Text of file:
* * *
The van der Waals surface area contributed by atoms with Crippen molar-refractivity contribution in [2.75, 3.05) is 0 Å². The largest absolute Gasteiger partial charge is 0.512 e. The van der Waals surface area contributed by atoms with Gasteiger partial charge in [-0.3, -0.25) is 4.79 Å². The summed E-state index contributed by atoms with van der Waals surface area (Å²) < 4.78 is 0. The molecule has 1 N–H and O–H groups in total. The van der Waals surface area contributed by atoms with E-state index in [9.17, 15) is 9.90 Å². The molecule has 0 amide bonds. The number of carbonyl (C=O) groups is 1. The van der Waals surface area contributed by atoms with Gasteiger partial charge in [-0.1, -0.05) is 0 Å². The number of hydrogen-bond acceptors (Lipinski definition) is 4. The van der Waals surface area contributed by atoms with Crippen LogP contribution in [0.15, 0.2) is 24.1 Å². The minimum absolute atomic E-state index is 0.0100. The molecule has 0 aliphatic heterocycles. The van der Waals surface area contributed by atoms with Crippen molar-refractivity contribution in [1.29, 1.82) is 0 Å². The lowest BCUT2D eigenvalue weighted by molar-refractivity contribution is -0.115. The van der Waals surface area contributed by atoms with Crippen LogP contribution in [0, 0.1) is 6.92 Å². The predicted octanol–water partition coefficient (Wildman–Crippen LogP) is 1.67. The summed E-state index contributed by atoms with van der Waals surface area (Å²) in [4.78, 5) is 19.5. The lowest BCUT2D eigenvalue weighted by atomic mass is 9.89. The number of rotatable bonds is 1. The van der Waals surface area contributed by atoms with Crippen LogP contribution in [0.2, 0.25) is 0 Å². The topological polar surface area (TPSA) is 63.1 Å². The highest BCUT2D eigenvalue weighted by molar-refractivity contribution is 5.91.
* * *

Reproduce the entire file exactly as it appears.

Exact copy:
The van der Waals surface area contributed by atoms with Crippen molar-refractivity contribution in [2.75, 3.05) is 0 Å². The largest absolute Gasteiger partial charge is 0.512 e. The van der Waals surface area contributed by atoms with Gasteiger partial charge in [-0.3, -0.25) is 4.79 Å². The summed E-state index contributed by atoms with van der Waals surface area (Å²) < 4.78 is 0. The molecule has 1 N–H and O–H groups in total. The van der Waals surface area contributed by atoms with E-state index in [9.17, 15) is 9.90 Å². The molecule has 0 amide bonds. The number of carbonyl (C=O) groups is 1. The van der Waals surface area contributed by atoms with Gasteiger partial charge in [-0.1, -0.05) is 0 Å². The number of hydrogen-bond acceptors (Lipinski definition) is 4. The van der Waals surface area contributed by atoms with Crippen LogP contribution in [0.15, 0.2) is 24.1 Å². The minimum absolute atomic E-state index is 0.0100. The molecule has 0 aliphatic heterocycles. The van der Waals surface area contributed by atoms with Crippen molar-refractivity contribution in [1.29, 1.82) is 0 Å². The lowest BCUT2D eigenvalue weighted by molar-refractivity contribution is -0.115. The van der Waals surface area contributed by atoms with Crippen LogP contribution in [0, 0.1) is 6.92 Å². The predicted octanol–water partition coefficient (Wildman–Crippen LogP) is 1.67. The summed E-state index contributed by atoms with van der Waals surface area (Å²) in [4.78, 5) is 19.5. The lowest BCUT2D eigenvalue weighted by atomic mass is 9.89. The number of rotatable bonds is 1. The van der Waals surface area contributed by atoms with Crippen LogP contribution in [0.2, 0.25) is 0 Å². The topological polar surface area (TPSA) is 63.1 Å². The highest BCUT2D eigenvalue weighted by molar-refractivity contribution is 5.91.